Even though I don't have summer homework assignments or go to camp anymore, and come June I'm more likely to spend my afternoons at my desk than by the pool, I still love compiling a huge summer reading list (then checking books off on my TBR).

Here's what the editorial staff of BookPage is looking forward to this summer—what about you?

MAY


Canada by Richard Ford (Ecco)
The first novel in more than five years from Pulitzer Prize-winning author Richard Ford is narrated by 15-year-old Dell Parsons, who flees his Montana home after his parents are arrested for robbing a bank. He ends up on the plains of southern Saskatchewan, taken in by a “charismatic” American who is more sinister than he appears. (Psst: Look for an interview with Ford in the June issue of BookPage!) May 22.

JUNE


Gone Girl by Gillian Flynn (Crown)
Beautiful Amy disappears on the morning of her fifth wedding anniversary to Nick . . . is he really the good guy he seems? Told from both Nick's point of view and the perspective of Amy's journal entries, this nail-biter will make you wonder how well you really know the people closest to you. June 5.

Into the Darkest Corner by Elizabeth Haynes (Harper)
Police intelligence analyst Elizabeth Haynes burst onto the scene with this novel, her debut; it was named the best book of 2011 by Amazon UK. This summer, it will be available for U.S. readers. The chilling story revolves around Catherine, a woman whose charismatic boyfriend turns violent. Years later, when she finally thinks she’s free of him, her living nightmare returns.  (Psst: In June, look for a Q&A with Haynes on BookPage.com!) June 5.

The Mansion of Happiness by Jill Lepore (Knopf)
Harvard professor and New Yorker writer Jill Lepore gives us a fascinating look at the human life cycle. From the publisher: "How does life begin? What does it mean? What happens when we die? 'All anyone can do is ask,' Lepore writes. 'That's why any history of ideas about life and death has to be, like this book, a history of curiosity.'" June 5.

Porch Lights by Dorothea Benton Frank (Morrow)
Summertime favorite Dorothea Benton Frank takes readers back to Sullivans Island, South Carolina, where widow Jackie takes her 10-year-old son to reconnect with family after the death of her husband. Packed with Lowcountry charm and Frank's trademark humor, this family story is sure to delight readers. (Psst: Look for a handwritten Q&A with Frank in the June issue of BookPage!) June 12.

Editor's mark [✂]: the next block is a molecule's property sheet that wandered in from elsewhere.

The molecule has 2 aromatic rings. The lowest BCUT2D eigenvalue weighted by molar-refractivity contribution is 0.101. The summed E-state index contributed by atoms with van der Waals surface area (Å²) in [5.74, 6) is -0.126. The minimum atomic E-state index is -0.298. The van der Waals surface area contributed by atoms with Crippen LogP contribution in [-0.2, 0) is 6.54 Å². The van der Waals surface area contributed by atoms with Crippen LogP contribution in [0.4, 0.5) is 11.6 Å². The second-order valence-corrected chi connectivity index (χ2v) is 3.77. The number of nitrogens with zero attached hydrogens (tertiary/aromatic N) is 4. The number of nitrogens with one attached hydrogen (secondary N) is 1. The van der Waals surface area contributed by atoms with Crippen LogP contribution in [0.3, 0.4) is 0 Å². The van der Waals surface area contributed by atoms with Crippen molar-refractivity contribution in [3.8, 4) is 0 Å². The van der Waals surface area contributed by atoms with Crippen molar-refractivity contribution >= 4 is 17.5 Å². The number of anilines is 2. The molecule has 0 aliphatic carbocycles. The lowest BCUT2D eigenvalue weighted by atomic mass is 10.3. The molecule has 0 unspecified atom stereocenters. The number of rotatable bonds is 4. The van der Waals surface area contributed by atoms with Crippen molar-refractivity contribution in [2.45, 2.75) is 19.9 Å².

Heading Out to Wonderful by Robert Goolrick (Algonquin)
The best-selling author of A Reliable Wife does not disappoint with his follow-up novel, which is set in the Shenandoah Valley after World War II. Goolrick's descriptions of small-town life are so lyrical they beg to be read out loud, and his subtle humor rewards readers who savor his prose. A Reliable Wife fans will be happy to hear that this novel also includes a sizzling love story. (Psst: Look for an interview with Goolrick in the June issue of BookPage!) June 12.

The Red House by Mark Haddon (Doubleday)
The author of The Curious Incident of the Dog in the Night-Time has written a family drama that takes place during a  vacation—one that dissolves into a “symphony of long-held grudges, fading dreams and rising hopes, tightly-guarded secrets and illicit desires.”
June 12.

Seating Arrangements by Maggie Shipstead (Knopf)
Shipstead's debut novel is a social satire set on a private New England island, as a father prepares to give away his (already pregnant) daughter, and other wedding guests and family members face lust, old rivalries and obligations that come with privilege. June 12.

Mrs. Robinson's Disgrace by Kate Summerscale (Bloomsbury)
Kate Summerscale captivated readers with The Suspicions of Mr. Whicher, and her latest book, Mrs. Robinsin's Disgrace is sure to be equally compelling. This nonfiction book chronicles the life of a Victorian woman who is put on trial for adultery. Her private diary was actually read in court—and is supposed to be just as explosive as Madame Bovary.
June 19.

The Age of Miracles by Karen Thompson Walker (Random House)